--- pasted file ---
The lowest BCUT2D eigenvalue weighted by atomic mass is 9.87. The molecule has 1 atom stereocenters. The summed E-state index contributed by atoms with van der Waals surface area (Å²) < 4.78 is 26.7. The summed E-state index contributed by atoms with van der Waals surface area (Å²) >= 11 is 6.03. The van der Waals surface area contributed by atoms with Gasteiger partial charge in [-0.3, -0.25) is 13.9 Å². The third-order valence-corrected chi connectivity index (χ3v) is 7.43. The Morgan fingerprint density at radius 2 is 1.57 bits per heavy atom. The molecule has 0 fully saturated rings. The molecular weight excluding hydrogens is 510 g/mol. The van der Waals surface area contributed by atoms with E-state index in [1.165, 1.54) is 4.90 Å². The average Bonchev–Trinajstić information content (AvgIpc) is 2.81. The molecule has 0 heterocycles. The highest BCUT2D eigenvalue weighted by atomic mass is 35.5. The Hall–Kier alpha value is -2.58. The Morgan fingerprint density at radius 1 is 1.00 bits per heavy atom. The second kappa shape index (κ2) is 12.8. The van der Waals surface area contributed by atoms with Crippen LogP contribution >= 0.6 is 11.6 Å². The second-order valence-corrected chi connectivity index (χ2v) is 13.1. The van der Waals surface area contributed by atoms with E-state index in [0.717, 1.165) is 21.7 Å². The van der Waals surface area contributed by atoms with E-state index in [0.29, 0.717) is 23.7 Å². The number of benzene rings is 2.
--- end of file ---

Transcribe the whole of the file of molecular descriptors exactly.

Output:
The lowest BCUT2D eigenvalue weighted by atomic mass is 9.87. The molecule has 1 atom stereocenters. The summed E-state index contributed by atoms with van der Waals surface area (Å²) < 4.78 is 26.7. The summed E-state index contributed by atoms with van der Waals surface area (Å²) >= 11 is 6.03. The van der Waals surface area contributed by atoms with Gasteiger partial charge in [-0.3, -0.25) is 13.9 Å². The third-order valence-corrected chi connectivity index (χ3v) is 7.43. The Morgan fingerprint density at radius 2 is 1.57 bits per heavy atom. The molecule has 0 fully saturated rings. The molecular weight excluding hydrogens is 510 g/mol. The van der Waals surface area contributed by atoms with E-state index in [1.165, 1.54) is 4.90 Å². The average Bonchev–Trinajstić information content (AvgIpc) is 2.81. The molecule has 0 heterocycles. The highest BCUT2D eigenvalue weighted by atomic mass is 35.5. The Hall–Kier alpha value is -2.58. The Morgan fingerprint density at radius 1 is 1.00 bits per heavy atom. The second kappa shape index (κ2) is 12.8. The van der Waals surface area contributed by atoms with Crippen LogP contribution >= 0.6 is 11.6 Å². The second-order valence-corrected chi connectivity index (χ2v) is 13.1. The van der Waals surface area contributed by atoms with E-state index in [0.717, 1.165) is 21.7 Å². The van der Waals surface area contributed by atoms with E-state index in [0.29, 0.717) is 23.7 Å². The number of benzene rings is 2.